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Alfred A. Knopf Incorporated, 1983 - Fiction - 141 pages
15 Reviews
'Clear and powerful' (Kirkus), Masks is perhaps Fumiko Enchi's finest work and her first to be translated into English. In this stunning and subtle novel about seduction and infidelity in latter-day Japan and about the destructive force of feminine jealousy and resentment, Mieko Togano, a handsome and cultivated woman in her 50s, manipulates--for her own bizarre purposes--the relationship between her widowed daughter-in-law, Yasuko, and the two men in love with her.

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Review: Masks

User Review  - Alexis Ancona - Goodreads

Having finished this novel a week ago, I find myself still processing the numerous layers and symbols throughout the text. The juxtaposition of the narrative, The Tale of Genji, and the No Theatre ... Read full review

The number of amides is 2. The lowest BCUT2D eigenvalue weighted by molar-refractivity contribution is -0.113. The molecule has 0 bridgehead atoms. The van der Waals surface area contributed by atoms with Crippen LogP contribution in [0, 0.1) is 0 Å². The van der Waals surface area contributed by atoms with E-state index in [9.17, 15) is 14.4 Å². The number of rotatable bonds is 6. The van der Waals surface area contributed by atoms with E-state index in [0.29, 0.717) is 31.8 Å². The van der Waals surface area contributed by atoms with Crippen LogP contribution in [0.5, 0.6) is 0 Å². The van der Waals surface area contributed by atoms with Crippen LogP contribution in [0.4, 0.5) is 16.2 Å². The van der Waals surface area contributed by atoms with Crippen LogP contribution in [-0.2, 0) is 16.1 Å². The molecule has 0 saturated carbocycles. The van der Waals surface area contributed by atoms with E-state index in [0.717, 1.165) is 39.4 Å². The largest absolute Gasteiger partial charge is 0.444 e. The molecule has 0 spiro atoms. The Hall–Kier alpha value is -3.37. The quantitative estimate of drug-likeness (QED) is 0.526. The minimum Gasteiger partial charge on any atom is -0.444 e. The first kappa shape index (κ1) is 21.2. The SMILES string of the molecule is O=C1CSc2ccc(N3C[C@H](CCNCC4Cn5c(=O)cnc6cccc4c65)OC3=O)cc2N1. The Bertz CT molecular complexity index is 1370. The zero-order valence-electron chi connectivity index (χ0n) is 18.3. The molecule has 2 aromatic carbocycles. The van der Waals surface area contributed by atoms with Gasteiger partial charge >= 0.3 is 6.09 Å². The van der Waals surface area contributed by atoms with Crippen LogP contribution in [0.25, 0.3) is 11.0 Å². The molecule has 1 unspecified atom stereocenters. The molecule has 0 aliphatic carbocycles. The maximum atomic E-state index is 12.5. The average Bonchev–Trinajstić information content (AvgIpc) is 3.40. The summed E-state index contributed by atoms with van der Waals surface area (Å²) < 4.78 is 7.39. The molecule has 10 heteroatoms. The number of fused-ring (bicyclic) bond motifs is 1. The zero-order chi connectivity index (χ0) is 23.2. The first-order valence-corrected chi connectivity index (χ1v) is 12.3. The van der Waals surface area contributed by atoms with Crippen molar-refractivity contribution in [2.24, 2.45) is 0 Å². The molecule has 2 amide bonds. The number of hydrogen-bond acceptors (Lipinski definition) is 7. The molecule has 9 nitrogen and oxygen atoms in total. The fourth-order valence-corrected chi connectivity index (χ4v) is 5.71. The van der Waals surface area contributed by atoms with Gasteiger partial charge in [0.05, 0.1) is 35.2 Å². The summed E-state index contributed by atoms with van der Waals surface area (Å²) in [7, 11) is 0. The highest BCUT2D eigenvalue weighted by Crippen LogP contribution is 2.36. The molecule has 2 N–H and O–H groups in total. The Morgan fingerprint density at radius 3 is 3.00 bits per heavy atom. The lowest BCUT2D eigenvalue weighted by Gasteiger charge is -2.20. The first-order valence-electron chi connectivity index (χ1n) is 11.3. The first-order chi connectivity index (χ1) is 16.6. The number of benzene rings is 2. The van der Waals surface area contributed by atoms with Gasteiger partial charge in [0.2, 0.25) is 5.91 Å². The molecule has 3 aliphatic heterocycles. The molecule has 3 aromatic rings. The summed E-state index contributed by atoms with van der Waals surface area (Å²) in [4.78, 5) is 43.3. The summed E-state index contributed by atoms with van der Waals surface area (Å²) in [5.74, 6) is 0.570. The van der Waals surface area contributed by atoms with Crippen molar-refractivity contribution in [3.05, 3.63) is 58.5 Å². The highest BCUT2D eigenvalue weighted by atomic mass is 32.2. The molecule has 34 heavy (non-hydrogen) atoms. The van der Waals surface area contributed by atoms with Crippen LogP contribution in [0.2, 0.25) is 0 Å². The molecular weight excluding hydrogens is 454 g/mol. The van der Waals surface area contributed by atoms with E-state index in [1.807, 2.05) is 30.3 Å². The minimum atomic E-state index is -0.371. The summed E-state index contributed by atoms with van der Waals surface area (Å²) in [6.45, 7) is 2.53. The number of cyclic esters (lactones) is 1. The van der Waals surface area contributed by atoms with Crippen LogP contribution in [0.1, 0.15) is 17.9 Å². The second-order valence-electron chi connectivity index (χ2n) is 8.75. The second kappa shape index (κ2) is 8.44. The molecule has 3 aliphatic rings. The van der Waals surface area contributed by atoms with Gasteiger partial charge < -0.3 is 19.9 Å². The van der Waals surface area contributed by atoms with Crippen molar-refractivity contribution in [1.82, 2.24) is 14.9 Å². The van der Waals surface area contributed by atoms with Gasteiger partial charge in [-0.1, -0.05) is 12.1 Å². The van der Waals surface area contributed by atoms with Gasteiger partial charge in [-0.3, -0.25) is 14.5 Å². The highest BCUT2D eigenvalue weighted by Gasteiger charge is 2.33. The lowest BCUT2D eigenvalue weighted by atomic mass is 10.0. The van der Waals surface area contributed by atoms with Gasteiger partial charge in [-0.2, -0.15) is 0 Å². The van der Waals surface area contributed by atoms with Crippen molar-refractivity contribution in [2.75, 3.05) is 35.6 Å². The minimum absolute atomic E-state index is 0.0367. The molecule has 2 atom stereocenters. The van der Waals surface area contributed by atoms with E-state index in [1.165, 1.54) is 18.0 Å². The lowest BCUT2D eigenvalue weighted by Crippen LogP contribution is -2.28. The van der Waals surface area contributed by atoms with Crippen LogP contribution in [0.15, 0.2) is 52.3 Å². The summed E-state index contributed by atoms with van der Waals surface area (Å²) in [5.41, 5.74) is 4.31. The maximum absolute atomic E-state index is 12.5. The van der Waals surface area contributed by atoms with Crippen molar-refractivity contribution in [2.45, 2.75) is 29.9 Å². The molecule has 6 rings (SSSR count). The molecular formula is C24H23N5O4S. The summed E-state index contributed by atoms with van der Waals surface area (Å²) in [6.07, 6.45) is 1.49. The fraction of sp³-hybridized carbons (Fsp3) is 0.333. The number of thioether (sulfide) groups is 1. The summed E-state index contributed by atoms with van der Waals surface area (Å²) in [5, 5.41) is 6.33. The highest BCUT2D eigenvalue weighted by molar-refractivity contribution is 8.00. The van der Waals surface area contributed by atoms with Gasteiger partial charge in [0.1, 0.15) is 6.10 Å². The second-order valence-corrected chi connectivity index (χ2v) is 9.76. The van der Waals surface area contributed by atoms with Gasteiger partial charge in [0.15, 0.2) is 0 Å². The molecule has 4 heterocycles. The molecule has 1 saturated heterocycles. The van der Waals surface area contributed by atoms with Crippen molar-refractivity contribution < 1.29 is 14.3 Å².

Review: Masks

User Review  - Liam - Goodreads

Wow. This book, while well written, is sort of disturbing. Not gonna lie. The plot is extremely convoluted and disturbing. I commend it for being a very pro-feminist book, but it seems to also ... Read full review


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About the author (1983)

Educated in the classics, Enchi Fumiko began writing plays but turned to fiction. Her novels and short stories often focus on the emotional lives of middle-aged women struggling against the constraints of Japanese society. Enchi's translation into modern Japanese of the Heian Period novel, The Tale of Genji, was widely respected. Allusions to Genji and the device of imbedding classical elements within the modern story enrich her fiction.

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